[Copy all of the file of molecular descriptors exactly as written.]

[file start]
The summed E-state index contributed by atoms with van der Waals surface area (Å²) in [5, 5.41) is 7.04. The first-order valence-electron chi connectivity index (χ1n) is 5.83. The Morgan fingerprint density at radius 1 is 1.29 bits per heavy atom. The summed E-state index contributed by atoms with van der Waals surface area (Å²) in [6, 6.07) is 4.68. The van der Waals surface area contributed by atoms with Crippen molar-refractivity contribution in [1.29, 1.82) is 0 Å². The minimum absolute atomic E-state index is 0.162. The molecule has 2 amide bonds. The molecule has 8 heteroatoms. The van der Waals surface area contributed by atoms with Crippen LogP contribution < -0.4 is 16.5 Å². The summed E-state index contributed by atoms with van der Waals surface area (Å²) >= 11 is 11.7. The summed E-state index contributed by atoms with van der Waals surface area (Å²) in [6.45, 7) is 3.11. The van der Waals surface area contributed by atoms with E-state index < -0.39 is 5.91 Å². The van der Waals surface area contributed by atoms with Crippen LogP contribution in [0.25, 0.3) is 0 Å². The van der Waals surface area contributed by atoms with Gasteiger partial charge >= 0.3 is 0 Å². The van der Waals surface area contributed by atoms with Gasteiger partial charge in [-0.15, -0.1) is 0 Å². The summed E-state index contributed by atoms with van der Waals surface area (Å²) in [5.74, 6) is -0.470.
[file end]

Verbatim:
The summed E-state index contributed by atoms with van der Waals surface area (Å²) in [5, 5.41) is 7.04. The first-order valence-electron chi connectivity index (χ1n) is 5.83. The Morgan fingerprint density at radius 1 is 1.29 bits per heavy atom. The summed E-state index contributed by atoms with van der Waals surface area (Å²) in [6, 6.07) is 4.68. The van der Waals surface area contributed by atoms with Crippen molar-refractivity contribution in [1.29, 1.82) is 0 Å². The minimum absolute atomic E-state index is 0.162. The molecule has 2 amide bonds. The molecule has 8 heteroatoms. The van der Waals surface area contributed by atoms with Crippen LogP contribution < -0.4 is 16.5 Å². The summed E-state index contributed by atoms with van der Waals surface area (Å²) >= 11 is 11.7. The summed E-state index contributed by atoms with van der Waals surface area (Å²) in [6.45, 7) is 3.11. The van der Waals surface area contributed by atoms with E-state index < -0.39 is 5.91 Å². The van der Waals surface area contributed by atoms with Crippen LogP contribution in [0.25, 0.3) is 0 Å². The van der Waals surface area contributed by atoms with Gasteiger partial charge >= 0.3 is 0 Å². The van der Waals surface area contributed by atoms with Gasteiger partial charge in [-0.15, -0.1) is 0 Å². The summed E-state index contributed by atoms with van der Waals surface area (Å²) in [5.74, 6) is -0.470.